"What we're trying to do is build the brand here," says Steve Betz, Chevrolet brand manager at Shanghai GM, GM's joint venture with state-owned Shanghai Automotive Industrial Corp. "We have to win here. That's the overall goal. We can't take our focus away from here," he says.

Chevy sold about 80,000 units in China in 2005, its first year. This year, third-quarter sales were up 51 percent year-on-year, with the company forecasting full-year sales of more than 100,000.

GM has also been helped by strong demand for the minivans and compacts assembled by its second joint venture, called SAIC-GM-Wuling, which accounted for more than half GM's total sales in China last year.

The Chevy familiar to U.S. drivers isn't the one being sold in China. For one thing, the lineup includes no pickups, but has models which are not sold elsewhere, such as the Lova.

The target car buyer is a young professional, 20-35 years old.

"Our goal is to capture them and keep them for life, bring them through the GM family," says Betz.

© Copyright 2006 The Detroit News. All rights reserved.

GM ready for Toyota trucks

Tuesday, November 07, 2006
GM ready for Toyota trucks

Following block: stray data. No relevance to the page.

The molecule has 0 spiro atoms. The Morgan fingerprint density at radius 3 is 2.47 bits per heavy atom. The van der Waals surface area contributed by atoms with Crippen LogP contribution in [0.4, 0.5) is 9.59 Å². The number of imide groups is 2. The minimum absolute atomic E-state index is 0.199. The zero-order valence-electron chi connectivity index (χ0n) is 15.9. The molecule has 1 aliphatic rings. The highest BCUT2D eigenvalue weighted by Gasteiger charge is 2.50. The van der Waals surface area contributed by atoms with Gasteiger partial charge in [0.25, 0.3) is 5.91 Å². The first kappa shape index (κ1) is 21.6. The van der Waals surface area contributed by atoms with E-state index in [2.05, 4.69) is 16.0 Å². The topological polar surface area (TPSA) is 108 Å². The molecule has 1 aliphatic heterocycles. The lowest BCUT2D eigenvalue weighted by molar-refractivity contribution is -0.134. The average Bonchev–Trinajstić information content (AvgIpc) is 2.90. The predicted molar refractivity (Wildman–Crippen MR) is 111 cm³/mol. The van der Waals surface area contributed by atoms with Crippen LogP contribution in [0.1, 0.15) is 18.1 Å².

Tundra will claim some of the pickup market, but Detroit automaker is confident in its products.
David Shepardson / Detroit News Washington Bureau

WASHINGTON -- General Motors Corp. Vice Chairman Robert Lutz said Toyota's redesigned Tundra pickup, hitting showrooms in February, is likely to be a strong seller, but GM doesn't expect to cede much market share to the Asian automaker.

"They'll do well," Lutz said in a brief interview with reporters Monday in Washington, but he doesn't think the Tundra will steal much from GM's full-size truck sales, which add up to about 1 million units annually.

Toyota Motor Corp. will open an $850 million, 2.2-million-square-foot manufacturing facility next week in San Antonio, where the Japanese automaker will begin building the pickups, which are bigger than previous versions of the Tundra and more competitive with GM, Ford and Dodge trucks.With the new Tundra, Toyota is taking on Detroit's Big Three in one of the most profitable vehicle segments, one they have long dominated.

GM, Ford Motor Co. and Dodge parent DaimlerChrysler AG's Chrysler Group accounted for about 90 percent of the 2.5 million vehicle full-size pickup truck market last year, led by GM's 935,000 unit sales and Ford's 901,000.

That pecking order is not likely to change even as sales projections vary. Analysts -- and Ford -- estimate sales of full-size trucks will be down as much as 8 percent to 2.3 million units this year. GM sales chief Mark LaNeve expects sales to "be up slightly next year."

Demand has wavered this year amid volatile gas prices.